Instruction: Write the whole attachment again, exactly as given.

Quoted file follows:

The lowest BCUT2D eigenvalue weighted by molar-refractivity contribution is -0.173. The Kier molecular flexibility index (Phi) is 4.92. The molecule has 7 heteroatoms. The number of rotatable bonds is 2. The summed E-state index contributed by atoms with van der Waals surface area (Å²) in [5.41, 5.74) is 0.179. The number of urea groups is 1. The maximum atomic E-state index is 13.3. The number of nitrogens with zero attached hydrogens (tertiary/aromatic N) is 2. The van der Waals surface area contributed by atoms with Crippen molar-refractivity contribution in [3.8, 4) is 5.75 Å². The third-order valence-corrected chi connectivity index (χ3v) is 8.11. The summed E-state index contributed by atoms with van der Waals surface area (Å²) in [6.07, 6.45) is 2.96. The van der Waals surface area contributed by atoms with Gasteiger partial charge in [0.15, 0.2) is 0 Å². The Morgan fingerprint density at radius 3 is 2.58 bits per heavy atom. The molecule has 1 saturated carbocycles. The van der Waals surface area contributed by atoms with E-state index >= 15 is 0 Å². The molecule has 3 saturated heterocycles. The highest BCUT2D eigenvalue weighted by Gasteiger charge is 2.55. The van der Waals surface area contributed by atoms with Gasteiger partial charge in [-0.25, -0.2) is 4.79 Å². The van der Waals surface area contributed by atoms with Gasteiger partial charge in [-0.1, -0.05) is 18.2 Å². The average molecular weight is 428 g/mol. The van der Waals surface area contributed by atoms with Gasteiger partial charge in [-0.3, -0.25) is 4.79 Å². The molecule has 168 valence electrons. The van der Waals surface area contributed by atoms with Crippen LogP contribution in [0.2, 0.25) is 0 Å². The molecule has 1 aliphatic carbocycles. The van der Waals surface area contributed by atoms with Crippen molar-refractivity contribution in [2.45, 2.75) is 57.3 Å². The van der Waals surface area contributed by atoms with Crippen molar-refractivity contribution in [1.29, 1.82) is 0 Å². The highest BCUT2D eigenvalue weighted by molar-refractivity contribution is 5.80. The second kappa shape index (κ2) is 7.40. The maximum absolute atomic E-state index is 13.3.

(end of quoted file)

The lowest BCUT2D eigenvalue weighted by molar-refractivity contribution is -0.173. The Kier molecular flexibility index (Phi) is 4.92. The molecule has 7 heteroatoms. The number of rotatable bonds is 2. The summed E-state index contributed by atoms with van der Waals surface area (Å²) in [5.41, 5.74) is 0.179. The number of urea groups is 1. The maximum atomic E-state index is 13.3. The number of nitrogens with zero attached hydrogens (tertiary/aromatic N) is 2. The van der Waals surface area contributed by atoms with Crippen molar-refractivity contribution in [3.8, 4) is 5.75 Å². The third-order valence-corrected chi connectivity index (χ3v) is 8.11. The summed E-state index contributed by atoms with van der Waals surface area (Å²) in [6.07, 6.45) is 2.96. The van der Waals surface area contributed by atoms with Gasteiger partial charge in [0.15, 0.2) is 0 Å². The Morgan fingerprint density at radius 3 is 2.58 bits per heavy atom. The molecule has 1 saturated carbocycles. The van der Waals surface area contributed by atoms with E-state index >= 15 is 0 Å². The molecule has 3 saturated heterocycles. The highest BCUT2D eigenvalue weighted by Gasteiger charge is 2.55. The van der Waals surface area contributed by atoms with Gasteiger partial charge in [-0.25, -0.2) is 4.79 Å². The van der Waals surface area contributed by atoms with Gasteiger partial charge in [-0.1, -0.05) is 18.2 Å². The average molecular weight is 428 g/mol. The van der Waals surface area contributed by atoms with Gasteiger partial charge in [-0.3, -0.25) is 4.79 Å². The molecule has 168 valence electrons. The van der Waals surface area contributed by atoms with Crippen LogP contribution in [0.2, 0.25) is 0 Å². The molecule has 1 aliphatic carbocycles. The van der Waals surface area contributed by atoms with Crippen molar-refractivity contribution in [2.45, 2.75) is 57.3 Å². The van der Waals surface area contributed by atoms with Crippen molar-refractivity contribution in [1.29, 1.82) is 0 Å². The highest BCUT2D eigenvalue weighted by molar-refractivity contribution is 5.80. The second kappa shape index (κ2) is 7.40. The maximum absolute atomic E-state index is 13.3.